Since I’ve been spending my recent months learning Czech and enjoying Czech cinema, I was inspired to tackle the CIAB as a D-Day: British project. I am still cooking it up, so I will be sharing the project in short while on the home page, but for the time being I highly recommend everyone check out this Flames Of War article from which I got most of my info.
The 1st Czechoslovak Independent Armoured Brigade Group
with Jonathon Forsey
The opening of the Second Front in Europe on 6 June 1944 gave the exiled Czech troops who had been training in the UK the chance to take the fight to the Germans and, they hoped, the chance to take part in the liberation of their homeland.
Some Czech troops who had made their way to the UK had combat experience in the desert, others formed support units. This nucleus of troops formed an Infantry Brigade in mid April 1943, later converted to an Armoured Brigade in September 1943.
The men of the 1st Czechoslovak Independent Armoured Brigade Group (CIABG) were anxious to get to grips with the enemy who had forced them from their homes, but had to wait until 30 August 1944 before the Brigade was deployed to France, initially assembling at Falaise.
The Brigade, under General Alois Liska, was trained, organised and equipped along British lines. The troops who assembled at Falaise comprised a powerful mechanised all-arms force.
The Brigade HQ comprised Cromwell IV tanks and Sherman OP tanks for forward observers. The main “teeth” of the Brigade were found in the two (later three) armoured Regiments. The 1st Armoured Regiment under Maj. S. Rezabek and the 2nd under Lieut. Col F. Seda were similar, each comprising an RHQ of Cromwell VII tanks and a troop of Sherman Firefly VC tanks armed with the formidable 17pdr gun. Forward observers were carried in Cromwell IV OP tanks.
The Regiments each had an Armoured Recce Troop with Stuart VI Light tanks, and three squadrons, (‘A’,’B’ and ’C’) with Cromwell IV and VII tanks, plus Cromwell VIII 95mm Close support tanks in the SHQ. There were no Firefly or Challenger tanks in the squadrons themselves.
The Brigade’s Motor Battalion under Lieut. Col J. Chvalkovsky contained veterans who had seen service in North Africa, plus retrained troops of the former 200th (Czech) Light AA Regiment. The Battalion was organised along British lines, with troops riding in M5 halftracks and Universal Carriers, the Battalion including its own recce element in M3A1 White scout cars, plus 20mm Polsten AA guns and attached 6pdr anti tank guns, 3” Mortars and Vickers Medium Machine Guns.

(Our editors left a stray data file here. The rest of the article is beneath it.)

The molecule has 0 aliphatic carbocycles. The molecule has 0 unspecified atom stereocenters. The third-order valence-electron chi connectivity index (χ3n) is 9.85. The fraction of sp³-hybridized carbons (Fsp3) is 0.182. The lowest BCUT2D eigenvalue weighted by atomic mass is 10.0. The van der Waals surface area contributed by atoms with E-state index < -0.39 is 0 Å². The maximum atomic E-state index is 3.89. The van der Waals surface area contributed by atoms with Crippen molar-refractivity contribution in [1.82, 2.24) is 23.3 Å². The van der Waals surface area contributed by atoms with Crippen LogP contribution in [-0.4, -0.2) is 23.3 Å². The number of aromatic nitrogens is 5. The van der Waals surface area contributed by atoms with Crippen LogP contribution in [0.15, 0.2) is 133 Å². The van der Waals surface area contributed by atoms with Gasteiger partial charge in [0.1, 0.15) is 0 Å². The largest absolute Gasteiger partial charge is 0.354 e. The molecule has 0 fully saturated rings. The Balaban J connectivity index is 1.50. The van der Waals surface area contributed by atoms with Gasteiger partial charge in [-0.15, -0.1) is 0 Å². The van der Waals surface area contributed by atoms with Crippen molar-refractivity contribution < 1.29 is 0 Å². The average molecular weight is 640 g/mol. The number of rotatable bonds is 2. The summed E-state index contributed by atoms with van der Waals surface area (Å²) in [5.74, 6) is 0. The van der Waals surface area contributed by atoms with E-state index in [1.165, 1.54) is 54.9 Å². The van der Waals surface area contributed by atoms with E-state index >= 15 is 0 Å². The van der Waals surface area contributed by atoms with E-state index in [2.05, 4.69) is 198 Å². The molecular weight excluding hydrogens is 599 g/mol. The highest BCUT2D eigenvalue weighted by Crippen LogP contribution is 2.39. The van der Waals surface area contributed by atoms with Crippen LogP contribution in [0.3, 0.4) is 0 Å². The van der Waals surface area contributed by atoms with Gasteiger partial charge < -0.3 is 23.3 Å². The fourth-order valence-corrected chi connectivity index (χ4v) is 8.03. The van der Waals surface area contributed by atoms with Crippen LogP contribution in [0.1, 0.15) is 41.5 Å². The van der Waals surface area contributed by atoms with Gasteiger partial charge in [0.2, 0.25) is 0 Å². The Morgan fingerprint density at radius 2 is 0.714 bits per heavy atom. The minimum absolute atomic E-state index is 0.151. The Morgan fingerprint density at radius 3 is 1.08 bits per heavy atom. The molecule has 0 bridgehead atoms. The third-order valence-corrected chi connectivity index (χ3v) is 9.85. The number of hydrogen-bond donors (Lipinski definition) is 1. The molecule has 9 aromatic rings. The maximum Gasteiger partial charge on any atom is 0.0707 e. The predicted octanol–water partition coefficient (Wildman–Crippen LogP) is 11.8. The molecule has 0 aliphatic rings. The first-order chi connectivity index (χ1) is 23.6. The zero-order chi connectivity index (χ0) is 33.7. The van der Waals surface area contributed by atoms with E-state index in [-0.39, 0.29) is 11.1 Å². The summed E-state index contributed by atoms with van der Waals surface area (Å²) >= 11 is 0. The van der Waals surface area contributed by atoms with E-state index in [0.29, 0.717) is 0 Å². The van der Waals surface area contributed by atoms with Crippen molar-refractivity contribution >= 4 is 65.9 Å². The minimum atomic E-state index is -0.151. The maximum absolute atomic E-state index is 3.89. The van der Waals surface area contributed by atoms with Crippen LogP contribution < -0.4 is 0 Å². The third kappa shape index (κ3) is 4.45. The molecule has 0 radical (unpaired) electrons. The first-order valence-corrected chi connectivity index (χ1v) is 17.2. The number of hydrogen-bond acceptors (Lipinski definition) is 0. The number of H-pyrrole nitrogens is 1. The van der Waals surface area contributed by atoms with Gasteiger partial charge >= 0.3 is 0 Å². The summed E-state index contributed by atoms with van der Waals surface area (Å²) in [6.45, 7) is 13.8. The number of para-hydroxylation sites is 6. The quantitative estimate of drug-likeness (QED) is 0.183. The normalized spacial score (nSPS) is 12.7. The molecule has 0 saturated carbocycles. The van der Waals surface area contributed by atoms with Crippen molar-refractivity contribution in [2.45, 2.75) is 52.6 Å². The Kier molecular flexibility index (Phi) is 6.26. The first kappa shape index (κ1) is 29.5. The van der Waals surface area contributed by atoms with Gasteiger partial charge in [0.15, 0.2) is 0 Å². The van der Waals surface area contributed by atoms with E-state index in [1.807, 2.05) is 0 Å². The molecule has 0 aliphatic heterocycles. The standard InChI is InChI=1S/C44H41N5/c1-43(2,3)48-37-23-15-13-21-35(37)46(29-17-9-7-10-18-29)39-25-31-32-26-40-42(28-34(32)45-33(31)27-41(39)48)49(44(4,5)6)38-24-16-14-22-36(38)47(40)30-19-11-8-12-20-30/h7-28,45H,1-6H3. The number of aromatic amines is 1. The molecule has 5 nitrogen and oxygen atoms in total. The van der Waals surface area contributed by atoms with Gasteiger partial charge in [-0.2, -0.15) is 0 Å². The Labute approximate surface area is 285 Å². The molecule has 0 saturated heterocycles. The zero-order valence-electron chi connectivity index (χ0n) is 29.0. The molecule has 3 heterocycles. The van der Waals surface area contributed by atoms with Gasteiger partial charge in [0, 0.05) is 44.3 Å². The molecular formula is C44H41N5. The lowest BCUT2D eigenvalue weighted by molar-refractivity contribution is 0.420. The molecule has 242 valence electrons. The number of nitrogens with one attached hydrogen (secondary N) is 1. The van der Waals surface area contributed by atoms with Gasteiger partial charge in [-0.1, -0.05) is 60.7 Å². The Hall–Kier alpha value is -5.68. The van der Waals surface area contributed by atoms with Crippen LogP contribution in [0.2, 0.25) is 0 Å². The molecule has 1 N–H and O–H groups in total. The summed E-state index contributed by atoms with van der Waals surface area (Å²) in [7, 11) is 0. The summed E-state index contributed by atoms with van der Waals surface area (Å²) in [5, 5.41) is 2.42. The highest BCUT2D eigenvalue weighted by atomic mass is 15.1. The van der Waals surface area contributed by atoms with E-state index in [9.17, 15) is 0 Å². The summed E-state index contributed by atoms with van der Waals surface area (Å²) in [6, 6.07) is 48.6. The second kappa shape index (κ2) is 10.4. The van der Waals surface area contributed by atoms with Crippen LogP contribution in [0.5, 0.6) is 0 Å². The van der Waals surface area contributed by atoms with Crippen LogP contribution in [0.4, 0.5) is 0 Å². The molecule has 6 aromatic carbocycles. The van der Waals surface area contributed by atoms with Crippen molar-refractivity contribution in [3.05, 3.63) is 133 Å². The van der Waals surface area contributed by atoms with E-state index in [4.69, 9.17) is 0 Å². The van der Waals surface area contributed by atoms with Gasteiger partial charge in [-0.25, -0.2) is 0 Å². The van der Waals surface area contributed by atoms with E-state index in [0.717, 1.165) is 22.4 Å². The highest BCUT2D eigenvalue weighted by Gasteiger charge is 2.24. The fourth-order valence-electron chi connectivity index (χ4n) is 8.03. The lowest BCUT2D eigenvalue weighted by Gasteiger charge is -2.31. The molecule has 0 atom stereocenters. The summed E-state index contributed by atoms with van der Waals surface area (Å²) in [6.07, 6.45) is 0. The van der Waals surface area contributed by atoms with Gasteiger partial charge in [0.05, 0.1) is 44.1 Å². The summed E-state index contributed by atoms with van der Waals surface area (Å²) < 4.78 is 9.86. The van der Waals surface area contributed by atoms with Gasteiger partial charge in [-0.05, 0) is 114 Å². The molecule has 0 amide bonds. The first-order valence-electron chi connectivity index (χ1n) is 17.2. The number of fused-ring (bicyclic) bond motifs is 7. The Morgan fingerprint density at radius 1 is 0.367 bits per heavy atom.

The Brigade had its own Armoured Reconnaissance Squadron under Major V. Velimsky, comprising Stuart VI light tanks, Humber Scout cars and a small number of Cromwell tanks.
This unit was later expanded into the Brigade’s 3rd Armoured Regiment when the Brigade adopted a relatively static existence in the winter of 1944/45. This Armoured Regiment differed from the first two in the Brigade by being equipped with heavy Churchill III/IV and VI Infantry tanks. However, the Churchill’s did not see any offensive action during the siege.
The Brigade’s AT Battery, the “oddil K.P.U.V” under Maj. A. Sitek initially contained two troops of 17pdr anti-tank guns, initially towed by Chevrolet 30cwt trucks, later by Morris EA 4 x 4 vehicles. A third troop was added in the winter of 1944/45.
The Field Artillery Regiment under Col S.Rajmon initially comprised two batteries (“P” and “Q”) of towed 25 pound guns, with a further battery, (“R” Battery) added during the winter of 1944/45.
These core units were supported by an AA Troop with towed 40mm Bofors guns and an overworked and slightly under strength Engineer Company which was again expanded during the 1944/45 winter.
To the disappointment of the men of the CIABG, they were not to press East. Instead, they were directed to the Coast, with the mission of containing the remaining German bastions of the once formidable Atlantic Wall. The Allied advance stranded substantial German forces in ports along the coast and the defenders of these ports had been ordered by Hitler to hold them to the last.
Liska’s men, as part of First Canadian Army (and later part of 21st Army Group) were assigned the role of containing the German garrison trapped in the port of Dunkirk. Canadian troops of the 2nd Canadian Infantry Division had arrived at Dunkirk in September 1944, contained the defenders and handed over the task of besieging the valuable port to the CIABG on 6 October 1944. The task was to contain the powerful but essentially immobile garrison, rather than to storm the port.